Over 3,000 stern warnings issued on Saturday to people not taking circuit breaker measures seriously.
The circuit breaker period came into effect earlier this week, but Singaporeans do not seem to be taking the fight against COVID-19 seriously enough.
On Saturday alone, more than 3,000 stern warnings and 50 fines were issued to people not complying with safe-distancing measures. This was an increase from over 2,900 stern warnings and 40 fines issued the day before.
In light of the health and safety risk, Environment and Water Resources Minister Masagos Zulkifli took to Facebook on Saturday, Apr 11, to announce stiffer penalties being rolled out.
From Sunday, members of the public who breach safe-distancing measures will be fined $300 for their first offence. Previously, first-time offenders would only receive a stern written warning. Repeat offenders will face higher fines or prosecution in court.
This is not the first time Mr Masagos expressed his alarm and disappointment on Facebook at the number of people ignoring the rules.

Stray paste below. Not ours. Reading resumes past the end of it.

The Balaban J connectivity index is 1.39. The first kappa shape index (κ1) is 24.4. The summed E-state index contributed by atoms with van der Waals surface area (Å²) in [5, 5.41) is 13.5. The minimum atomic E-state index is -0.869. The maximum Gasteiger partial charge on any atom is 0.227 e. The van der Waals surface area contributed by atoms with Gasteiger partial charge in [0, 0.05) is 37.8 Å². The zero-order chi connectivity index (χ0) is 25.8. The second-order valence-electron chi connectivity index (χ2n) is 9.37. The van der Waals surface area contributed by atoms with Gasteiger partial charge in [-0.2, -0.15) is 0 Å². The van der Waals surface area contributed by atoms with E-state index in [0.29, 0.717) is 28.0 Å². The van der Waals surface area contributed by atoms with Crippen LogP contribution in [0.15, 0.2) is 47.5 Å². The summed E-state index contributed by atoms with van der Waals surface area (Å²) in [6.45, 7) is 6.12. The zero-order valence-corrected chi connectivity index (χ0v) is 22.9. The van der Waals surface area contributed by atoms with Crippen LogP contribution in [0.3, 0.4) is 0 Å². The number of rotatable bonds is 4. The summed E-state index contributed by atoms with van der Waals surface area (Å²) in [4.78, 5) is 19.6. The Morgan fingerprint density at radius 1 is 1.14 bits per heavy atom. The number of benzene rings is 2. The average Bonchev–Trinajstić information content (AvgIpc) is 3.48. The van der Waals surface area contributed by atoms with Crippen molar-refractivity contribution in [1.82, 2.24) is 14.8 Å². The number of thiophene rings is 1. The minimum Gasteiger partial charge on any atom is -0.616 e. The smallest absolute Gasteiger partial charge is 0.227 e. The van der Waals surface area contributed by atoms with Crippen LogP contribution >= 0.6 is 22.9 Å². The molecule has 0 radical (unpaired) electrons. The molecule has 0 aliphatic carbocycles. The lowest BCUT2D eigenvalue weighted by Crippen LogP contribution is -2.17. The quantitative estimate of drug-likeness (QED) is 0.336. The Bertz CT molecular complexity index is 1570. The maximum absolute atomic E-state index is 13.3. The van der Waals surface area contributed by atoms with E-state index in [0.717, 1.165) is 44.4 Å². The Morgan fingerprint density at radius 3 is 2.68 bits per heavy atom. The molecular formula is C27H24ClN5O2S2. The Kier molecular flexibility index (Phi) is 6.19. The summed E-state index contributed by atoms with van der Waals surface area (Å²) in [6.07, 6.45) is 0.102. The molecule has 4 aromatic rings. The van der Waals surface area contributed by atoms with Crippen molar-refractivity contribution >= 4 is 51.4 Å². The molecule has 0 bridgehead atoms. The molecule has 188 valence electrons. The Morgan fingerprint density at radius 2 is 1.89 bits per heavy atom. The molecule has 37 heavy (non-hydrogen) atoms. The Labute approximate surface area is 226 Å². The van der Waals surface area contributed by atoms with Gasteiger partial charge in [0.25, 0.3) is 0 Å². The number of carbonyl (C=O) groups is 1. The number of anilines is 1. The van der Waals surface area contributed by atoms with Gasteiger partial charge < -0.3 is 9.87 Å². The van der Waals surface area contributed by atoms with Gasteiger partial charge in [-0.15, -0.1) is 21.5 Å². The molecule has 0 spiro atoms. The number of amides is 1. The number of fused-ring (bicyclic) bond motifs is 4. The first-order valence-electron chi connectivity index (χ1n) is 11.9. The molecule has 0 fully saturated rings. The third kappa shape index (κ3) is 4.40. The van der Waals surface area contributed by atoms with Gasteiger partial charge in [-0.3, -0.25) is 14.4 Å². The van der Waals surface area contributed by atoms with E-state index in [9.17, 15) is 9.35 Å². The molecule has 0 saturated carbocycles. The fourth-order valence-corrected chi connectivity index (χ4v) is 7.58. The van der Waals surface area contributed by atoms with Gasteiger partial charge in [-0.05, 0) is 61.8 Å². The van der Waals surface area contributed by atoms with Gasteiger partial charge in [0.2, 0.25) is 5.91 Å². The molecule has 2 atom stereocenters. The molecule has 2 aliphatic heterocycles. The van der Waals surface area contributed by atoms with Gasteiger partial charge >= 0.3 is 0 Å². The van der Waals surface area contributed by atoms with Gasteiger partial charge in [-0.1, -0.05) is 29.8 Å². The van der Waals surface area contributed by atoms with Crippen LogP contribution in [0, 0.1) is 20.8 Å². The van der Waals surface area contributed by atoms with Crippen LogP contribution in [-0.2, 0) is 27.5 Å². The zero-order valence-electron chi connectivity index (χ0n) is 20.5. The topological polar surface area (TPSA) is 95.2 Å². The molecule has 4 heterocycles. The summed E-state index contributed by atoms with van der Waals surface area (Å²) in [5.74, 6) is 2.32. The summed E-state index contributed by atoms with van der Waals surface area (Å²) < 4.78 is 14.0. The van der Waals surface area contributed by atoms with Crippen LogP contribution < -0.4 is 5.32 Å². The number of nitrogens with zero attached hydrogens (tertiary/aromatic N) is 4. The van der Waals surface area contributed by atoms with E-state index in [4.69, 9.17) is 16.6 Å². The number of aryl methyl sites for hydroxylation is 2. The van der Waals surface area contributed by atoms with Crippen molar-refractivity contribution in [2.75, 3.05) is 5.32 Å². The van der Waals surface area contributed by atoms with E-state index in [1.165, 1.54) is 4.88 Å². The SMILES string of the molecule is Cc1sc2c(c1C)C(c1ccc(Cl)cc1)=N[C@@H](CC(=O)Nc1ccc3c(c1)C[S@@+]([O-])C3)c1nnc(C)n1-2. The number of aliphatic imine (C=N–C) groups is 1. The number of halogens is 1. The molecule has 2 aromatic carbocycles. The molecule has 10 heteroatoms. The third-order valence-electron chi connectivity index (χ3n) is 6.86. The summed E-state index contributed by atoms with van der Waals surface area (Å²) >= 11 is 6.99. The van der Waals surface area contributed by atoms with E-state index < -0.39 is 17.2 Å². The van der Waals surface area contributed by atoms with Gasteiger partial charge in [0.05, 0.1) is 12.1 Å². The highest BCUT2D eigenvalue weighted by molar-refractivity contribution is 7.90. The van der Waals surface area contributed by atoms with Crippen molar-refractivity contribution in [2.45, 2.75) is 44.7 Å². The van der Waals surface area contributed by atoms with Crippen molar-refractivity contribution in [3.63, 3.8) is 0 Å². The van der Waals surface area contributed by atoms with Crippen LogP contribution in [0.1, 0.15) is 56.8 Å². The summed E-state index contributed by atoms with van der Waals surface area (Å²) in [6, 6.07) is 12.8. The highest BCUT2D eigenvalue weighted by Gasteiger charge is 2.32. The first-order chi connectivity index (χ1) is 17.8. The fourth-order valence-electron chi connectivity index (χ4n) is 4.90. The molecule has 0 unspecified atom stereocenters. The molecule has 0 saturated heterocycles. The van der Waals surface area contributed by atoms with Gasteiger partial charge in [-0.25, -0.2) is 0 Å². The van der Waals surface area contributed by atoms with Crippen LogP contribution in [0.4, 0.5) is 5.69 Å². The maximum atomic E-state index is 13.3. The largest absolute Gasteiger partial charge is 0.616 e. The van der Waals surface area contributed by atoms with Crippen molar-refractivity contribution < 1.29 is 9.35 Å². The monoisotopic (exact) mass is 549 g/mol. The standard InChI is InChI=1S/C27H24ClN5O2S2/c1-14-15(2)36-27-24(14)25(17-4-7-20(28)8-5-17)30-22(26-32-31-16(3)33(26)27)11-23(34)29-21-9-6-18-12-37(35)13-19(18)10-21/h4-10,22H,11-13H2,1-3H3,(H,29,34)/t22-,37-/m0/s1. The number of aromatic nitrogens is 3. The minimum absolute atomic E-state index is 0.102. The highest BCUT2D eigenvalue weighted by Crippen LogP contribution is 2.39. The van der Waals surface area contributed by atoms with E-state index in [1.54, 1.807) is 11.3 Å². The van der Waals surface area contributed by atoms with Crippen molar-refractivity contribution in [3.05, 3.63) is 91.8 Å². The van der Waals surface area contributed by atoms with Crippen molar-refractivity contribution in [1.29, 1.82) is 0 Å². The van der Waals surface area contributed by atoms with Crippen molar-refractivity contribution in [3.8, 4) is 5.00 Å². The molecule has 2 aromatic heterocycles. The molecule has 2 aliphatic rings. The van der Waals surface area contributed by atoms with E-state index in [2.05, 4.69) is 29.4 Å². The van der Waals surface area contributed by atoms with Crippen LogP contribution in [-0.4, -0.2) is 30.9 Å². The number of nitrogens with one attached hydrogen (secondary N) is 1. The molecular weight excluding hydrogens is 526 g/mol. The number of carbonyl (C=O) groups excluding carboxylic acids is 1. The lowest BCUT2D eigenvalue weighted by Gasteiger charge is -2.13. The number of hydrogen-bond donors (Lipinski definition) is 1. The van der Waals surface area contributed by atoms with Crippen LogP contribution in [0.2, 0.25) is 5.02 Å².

In a previous post on Apr 10, he said: “Those who displayed a flagrant disregard for the measures included organised groups exercising together (including cyclists), and people loitering at a market.”
He also highlighted that some people refused to cooperate with enforcement officers and ambassadors, and “more than 20 cases required Singapore Police Force officers to step in”.
Many youths were upset at hearing how irresponsibly people were behaving.
“It is obvious that people who still continue physical social meetings don’t understand the severity and importance of this circuit breaker,” said undergraduate Donovan Loh, 24.
“Judging by the current outlook of irresponsible adults, it seems that stricter measures must be put in place so that we can deter such selfish behaviour.”
Others hope that that Singaporeans will act more responsibly; not just for themselves, but for the whole nation.
Finance professional Tan Li Wei, 27, said: “Having a close relative who works in the hospital fighting the virus has put things into perspective for myself and my family. If we can’t be the ones to help fight the virus on the frontline, we should at least do our parts to not contribute to the risk of further infections.
“We should make sure that the tireless work of all those involved in the recovery of one patient should not go to waste with the admittance of a new patient who was neglected adhering to safety measures.”
Additional reporting by Charmaine Khong and Tan Li Wen
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